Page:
sat 13/08/2022

Blu-ray: Celia | reviews, news & interviews

Blu-ray: Celia

Blu-ray: Celia

Death, rabbits and communism in a superb Australian drama

Inscrutable: Rebecca Smart as Celia

Ann Turner’s 1989 feature debut Celia is one of the great coming-of-age films, an enthralling tale of pre-pubescent angst set against a backdrop of post-war Australian social and political history.

Contemporary distributors did not know how to promote it; the first British publicity poster suggested a crude exploitation film, and US distributors crassly renamed it Celia – Child of Terror. In Victoria, Australia in 1957, nine-year-old Celia Carmichael is first seen discovering her beloved grandmother dead in her bed; she later endures a visceral nightmare where a scaly creature tries to enter her bedroom window. The monster is a Hobyah, the subject of the macabre fairy-tale read to Celia at school.

Celia coverAs portrayed by Rebecca Smart, Celia is compellingly inscrutable. Hoping to be given a pet rabbit on her tenth birthday, she’s dismayed to receive a bicycle instead, and at one point promises to “misbehave next year”. Waters are further muddied when the glamorous Tanner family moves in next door, their left-wing sympathies way out of step with mainstream opinion.

Australian anti-communist paranoia is matched by the country’s war against nature, clips from contemporary newsreels referencing the regional government’s panic over rabbits. Celia’s father Ray (Nicholas Eadie) eventually buys his daughter a rabbit on the condition that she promises to stop playing with the Tanners’ smart, charismatic children, even as he harbours fantasies about their mother Alice, played by Victoria Longley.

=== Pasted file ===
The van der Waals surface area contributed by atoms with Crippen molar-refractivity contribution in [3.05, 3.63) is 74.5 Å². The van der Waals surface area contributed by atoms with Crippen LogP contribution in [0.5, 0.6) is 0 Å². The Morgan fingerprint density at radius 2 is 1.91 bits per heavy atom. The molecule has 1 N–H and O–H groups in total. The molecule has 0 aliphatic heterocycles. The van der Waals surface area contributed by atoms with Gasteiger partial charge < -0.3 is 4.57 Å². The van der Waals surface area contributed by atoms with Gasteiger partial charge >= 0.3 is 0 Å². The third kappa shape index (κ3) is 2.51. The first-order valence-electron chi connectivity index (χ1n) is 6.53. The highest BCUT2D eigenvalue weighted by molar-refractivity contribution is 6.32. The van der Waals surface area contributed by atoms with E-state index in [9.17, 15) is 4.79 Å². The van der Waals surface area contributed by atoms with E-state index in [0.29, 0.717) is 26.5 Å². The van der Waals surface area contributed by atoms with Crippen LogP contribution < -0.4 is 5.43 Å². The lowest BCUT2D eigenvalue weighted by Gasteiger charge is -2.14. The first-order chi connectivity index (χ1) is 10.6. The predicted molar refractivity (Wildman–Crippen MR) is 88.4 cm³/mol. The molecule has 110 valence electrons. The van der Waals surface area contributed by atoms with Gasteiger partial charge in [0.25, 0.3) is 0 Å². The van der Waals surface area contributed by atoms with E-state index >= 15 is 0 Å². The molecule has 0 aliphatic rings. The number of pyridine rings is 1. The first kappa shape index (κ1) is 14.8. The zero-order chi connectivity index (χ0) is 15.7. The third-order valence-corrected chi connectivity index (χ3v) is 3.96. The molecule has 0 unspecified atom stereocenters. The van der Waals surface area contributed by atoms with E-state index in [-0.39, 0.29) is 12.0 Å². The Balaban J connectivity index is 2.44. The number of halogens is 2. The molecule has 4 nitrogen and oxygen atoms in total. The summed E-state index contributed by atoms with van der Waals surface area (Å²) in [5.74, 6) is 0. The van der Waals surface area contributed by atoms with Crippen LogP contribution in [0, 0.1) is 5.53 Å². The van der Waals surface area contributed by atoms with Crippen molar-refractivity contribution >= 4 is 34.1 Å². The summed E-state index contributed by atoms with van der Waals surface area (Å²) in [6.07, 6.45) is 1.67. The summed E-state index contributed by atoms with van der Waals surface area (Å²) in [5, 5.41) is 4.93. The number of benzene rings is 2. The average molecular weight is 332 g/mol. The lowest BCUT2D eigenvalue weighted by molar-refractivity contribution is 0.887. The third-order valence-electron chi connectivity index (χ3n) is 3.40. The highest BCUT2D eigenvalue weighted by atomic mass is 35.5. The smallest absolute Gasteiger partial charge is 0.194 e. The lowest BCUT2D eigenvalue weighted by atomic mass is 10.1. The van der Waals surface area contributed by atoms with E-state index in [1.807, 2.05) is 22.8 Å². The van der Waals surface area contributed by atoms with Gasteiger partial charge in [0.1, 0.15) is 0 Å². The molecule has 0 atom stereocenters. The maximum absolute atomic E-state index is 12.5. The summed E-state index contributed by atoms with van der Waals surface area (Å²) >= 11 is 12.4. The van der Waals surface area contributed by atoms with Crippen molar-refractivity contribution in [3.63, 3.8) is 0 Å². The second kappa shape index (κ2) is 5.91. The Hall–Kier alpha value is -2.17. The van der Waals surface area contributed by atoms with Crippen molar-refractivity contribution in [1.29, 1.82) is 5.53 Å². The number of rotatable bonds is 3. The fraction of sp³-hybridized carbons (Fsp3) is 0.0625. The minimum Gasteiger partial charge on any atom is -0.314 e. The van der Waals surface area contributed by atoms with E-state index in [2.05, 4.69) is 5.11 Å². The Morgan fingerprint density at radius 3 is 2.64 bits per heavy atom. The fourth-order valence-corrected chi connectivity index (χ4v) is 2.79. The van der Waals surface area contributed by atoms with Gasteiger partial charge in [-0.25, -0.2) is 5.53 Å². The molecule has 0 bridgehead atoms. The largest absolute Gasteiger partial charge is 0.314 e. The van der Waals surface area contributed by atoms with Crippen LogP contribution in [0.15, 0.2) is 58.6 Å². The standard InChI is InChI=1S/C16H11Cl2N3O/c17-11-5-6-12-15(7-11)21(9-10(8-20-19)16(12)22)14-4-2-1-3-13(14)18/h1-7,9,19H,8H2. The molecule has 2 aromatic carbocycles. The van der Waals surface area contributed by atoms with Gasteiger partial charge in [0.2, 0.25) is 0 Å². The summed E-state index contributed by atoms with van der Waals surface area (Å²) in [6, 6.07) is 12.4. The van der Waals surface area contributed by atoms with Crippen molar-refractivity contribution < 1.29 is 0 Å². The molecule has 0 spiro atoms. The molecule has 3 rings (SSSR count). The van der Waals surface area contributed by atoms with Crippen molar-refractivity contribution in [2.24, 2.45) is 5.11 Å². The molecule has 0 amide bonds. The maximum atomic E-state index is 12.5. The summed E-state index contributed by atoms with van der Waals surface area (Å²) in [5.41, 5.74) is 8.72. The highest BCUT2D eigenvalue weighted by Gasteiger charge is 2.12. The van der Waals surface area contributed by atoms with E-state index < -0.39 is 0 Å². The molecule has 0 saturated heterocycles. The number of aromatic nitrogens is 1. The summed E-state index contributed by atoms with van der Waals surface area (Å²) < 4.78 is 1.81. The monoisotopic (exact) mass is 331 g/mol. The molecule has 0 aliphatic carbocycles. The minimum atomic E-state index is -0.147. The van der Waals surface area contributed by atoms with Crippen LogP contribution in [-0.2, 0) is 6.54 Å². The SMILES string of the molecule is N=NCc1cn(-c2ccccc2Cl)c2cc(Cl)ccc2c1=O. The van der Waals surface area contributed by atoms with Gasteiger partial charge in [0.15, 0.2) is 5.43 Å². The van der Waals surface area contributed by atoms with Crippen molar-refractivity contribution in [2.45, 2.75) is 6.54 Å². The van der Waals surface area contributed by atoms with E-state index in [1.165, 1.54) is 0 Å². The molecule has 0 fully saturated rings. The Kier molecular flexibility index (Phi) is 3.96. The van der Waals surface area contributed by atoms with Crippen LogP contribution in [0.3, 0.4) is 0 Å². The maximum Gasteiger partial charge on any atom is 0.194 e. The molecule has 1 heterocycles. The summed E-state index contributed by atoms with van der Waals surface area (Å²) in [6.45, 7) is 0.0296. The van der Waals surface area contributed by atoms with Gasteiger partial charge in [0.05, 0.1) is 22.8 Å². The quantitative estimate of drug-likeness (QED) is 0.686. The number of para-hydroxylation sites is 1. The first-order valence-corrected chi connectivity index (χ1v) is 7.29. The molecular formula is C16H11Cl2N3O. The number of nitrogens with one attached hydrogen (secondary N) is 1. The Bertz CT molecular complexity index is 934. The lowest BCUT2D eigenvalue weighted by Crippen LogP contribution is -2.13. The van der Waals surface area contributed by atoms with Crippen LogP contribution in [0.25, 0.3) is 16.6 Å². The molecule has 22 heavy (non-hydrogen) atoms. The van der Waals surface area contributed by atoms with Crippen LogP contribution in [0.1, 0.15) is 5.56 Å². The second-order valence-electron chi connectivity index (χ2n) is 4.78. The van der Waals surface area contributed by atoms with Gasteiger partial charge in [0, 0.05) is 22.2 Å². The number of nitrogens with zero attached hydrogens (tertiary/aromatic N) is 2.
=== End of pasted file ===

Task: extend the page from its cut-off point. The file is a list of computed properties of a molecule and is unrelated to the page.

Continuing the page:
Turner draws winning performances from her child actors: scenes of rival gangs sparring in a disused quarry are as shocking as they are believable (pictured below). Verbal and physical blows are exchanged between Celia and her rival Stephanie, daughter of the local policeman. Celia’s confusion is epitomised by her tender relationship with Ray, whose occasional brutishness she seems always too ready to forgive. A scene showing him burning Granny’s left-wing books is alarming, as is his inability to comprehend why his daughter might want a rodent pest as a pet. Ray sees his neighbours as a very real threat to his way of life, even causing Evan Tanner to lose his job. Political hysteria heightens along with anti-rabbit panic, with the state governor Henry Bolte decreeing that all pet rabbits be destroyed or given to the zoo.Celia Celia’s revenge takes the form of increasingly alarming rituals; she and the four Tanner children don war paint and toy with a Japanese Noh mask, sticking pins into effigies of those who’ve upset them. Visions of the Hobyah return, Murgatroyd the rabbit is impounded, and the film’s bloody denouement is terrifying. In lesser hands, the final scenes would lack credibility, but Turner’s shrewd direction makes things seem all too real. As an unflinching depiction of childhood insecurities and cruelties, Celia is unmatched, and it’s to the credit of Smart and Turner that their anti-heroine remains so sympathetic despite her misdeeds.

Distributor Second Run’s bonus features are excellent. They include contributions from Turner and interviews with veterans of the Australian Communist Party, who recall the era’s political conflicts. There’s also a transcript of The Hobyahs, a “traditional tale to keep children awake at night” and a macabre treat.


Anti-communist paranoia is matched by the country’s war against nature


Editor Rating: 
Average: 5 (1 vote)

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